Residential energy-efficient lighting adoption survey
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Artificial lighting has transformed how humans relate to the world, by improving productivity and making spaces habitable. The adoption of energy-efficient solid-state lighting, light emitting diodes (LED), has been suggested as a way of reducing energy used for lighting. Such predictions rest on the assumptions of constant light density and time of use in the future, assumptions not supported by past trends. In order to better understand how consumers choose to adopt energy-efficient artificial lighting for their homes; a survey was administered in four major urban areas: Chicago, Houston, New York, and San Francisco. Major insights from the survey indicate that if lighting becomes less expensive through adopting energy-efficient light sources, there is the potential for consumers to use considerably more, and the point at which the price for LED lighting yields broad market penetration is about one half of current prices. Regional factors such as lighting subsidies, taxation policies, laws, and educational information are also explored.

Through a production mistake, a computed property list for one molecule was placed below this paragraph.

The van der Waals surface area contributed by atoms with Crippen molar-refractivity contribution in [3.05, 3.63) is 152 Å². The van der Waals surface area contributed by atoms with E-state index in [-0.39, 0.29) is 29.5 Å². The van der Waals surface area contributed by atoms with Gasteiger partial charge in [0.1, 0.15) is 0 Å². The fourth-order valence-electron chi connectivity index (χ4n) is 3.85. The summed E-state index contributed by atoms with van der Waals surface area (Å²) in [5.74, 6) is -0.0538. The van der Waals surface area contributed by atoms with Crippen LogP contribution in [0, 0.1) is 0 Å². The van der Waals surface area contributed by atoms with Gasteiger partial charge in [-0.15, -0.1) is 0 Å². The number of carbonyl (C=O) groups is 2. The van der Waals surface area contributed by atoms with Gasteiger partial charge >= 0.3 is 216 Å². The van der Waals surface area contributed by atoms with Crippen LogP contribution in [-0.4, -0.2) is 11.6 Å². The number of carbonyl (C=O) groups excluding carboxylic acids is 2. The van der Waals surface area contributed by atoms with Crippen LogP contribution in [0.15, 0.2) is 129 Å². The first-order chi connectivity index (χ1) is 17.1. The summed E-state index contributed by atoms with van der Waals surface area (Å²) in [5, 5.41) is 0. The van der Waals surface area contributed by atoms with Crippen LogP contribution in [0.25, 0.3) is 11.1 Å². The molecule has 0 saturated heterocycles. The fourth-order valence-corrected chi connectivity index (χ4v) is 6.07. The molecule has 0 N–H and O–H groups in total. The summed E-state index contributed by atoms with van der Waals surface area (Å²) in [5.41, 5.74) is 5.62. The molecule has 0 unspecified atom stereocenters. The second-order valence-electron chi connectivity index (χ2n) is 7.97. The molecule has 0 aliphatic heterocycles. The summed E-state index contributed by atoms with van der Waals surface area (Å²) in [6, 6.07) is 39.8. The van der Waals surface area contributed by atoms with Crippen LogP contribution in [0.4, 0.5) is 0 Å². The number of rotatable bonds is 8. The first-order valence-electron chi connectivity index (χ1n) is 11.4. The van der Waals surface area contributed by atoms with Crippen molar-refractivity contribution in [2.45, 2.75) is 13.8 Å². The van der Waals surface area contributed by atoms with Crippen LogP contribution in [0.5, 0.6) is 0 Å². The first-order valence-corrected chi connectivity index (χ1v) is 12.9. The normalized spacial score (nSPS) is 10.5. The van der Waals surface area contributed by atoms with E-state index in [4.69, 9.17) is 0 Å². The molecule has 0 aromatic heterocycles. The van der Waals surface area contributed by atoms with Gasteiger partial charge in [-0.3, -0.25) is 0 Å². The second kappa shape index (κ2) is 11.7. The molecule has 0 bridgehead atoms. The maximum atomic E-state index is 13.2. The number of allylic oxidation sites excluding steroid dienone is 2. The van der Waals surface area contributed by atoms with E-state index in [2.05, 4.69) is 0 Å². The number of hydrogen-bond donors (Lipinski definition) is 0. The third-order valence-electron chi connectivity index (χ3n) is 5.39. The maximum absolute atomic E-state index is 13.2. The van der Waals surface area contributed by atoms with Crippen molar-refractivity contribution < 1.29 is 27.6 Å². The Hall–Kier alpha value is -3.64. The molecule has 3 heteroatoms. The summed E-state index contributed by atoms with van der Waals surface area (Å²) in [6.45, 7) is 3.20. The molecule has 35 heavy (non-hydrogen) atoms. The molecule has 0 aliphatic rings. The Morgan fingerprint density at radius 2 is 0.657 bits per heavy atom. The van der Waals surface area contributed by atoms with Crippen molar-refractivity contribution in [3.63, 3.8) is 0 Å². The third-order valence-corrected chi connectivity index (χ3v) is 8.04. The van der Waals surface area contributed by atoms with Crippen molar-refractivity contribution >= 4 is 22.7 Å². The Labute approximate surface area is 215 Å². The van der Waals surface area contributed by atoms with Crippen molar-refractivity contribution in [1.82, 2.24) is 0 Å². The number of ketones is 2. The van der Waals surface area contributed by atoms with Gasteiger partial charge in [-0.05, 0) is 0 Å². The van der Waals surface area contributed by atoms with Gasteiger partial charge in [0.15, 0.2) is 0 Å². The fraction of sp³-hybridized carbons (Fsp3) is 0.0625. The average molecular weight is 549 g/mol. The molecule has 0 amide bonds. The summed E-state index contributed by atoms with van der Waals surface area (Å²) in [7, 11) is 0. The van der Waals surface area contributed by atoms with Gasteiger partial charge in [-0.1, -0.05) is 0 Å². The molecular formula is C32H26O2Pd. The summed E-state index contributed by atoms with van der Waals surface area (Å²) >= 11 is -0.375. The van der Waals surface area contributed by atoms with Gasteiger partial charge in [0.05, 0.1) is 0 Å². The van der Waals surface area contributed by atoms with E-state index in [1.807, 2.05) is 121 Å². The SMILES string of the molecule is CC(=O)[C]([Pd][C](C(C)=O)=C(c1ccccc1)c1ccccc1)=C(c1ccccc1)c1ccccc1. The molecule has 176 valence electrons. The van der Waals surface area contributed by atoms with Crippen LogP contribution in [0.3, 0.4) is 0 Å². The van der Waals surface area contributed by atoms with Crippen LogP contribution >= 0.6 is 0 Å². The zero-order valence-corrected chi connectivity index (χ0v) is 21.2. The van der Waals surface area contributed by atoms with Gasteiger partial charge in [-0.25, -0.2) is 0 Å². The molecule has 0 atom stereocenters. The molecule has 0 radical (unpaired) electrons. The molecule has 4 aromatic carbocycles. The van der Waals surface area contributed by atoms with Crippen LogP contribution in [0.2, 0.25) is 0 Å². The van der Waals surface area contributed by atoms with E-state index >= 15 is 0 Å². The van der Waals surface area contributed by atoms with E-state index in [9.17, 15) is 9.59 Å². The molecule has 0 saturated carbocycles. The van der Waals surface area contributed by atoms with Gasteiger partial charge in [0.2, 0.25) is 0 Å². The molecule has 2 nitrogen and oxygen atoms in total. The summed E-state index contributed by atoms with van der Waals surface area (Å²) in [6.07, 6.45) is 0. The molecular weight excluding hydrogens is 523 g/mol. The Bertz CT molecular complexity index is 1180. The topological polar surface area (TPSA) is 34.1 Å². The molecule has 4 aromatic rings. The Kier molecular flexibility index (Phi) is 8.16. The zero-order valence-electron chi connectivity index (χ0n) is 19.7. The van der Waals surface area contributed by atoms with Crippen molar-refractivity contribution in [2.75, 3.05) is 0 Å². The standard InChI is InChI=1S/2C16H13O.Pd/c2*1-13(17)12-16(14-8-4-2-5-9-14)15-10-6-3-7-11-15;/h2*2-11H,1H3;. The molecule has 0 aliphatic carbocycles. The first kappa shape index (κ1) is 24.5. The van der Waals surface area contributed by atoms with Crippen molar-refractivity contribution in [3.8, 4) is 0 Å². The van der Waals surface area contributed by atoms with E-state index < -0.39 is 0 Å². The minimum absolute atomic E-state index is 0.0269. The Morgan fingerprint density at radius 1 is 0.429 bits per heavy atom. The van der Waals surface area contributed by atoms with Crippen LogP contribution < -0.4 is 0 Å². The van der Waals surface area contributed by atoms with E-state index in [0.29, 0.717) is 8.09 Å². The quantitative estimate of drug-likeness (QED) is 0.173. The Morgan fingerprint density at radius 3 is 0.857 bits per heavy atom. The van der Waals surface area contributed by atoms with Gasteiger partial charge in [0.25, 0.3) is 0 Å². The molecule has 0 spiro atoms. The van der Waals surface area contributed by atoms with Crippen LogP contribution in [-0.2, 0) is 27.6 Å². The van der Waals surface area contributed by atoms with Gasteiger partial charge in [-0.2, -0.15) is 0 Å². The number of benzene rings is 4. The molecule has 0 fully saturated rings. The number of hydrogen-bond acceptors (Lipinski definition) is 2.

KeywordsArtificial lighting LED Residential Lighting consumption Energy efficiency Survey
Compact fluorescent light
Cathode ray tube
Liquid crystal display
Light emitting diode
Quadrillion British Thermal units
The authors would like to acknowledge the following funding sources at the University of Illinois at Chicago for support of this work: Chancellor's Graduate Research Fellowship, Provost's Award for Graduate Research, and the Institute for Environmental Science and Policy Predoctoral Fellowship. Additionally, we thank the Survey Research Laboratory of the University of Illinois at Chicago for assistance with the design of the survey instrument used in this study. The authors respectfully thank the anonymous reviewers for their comments on this article.
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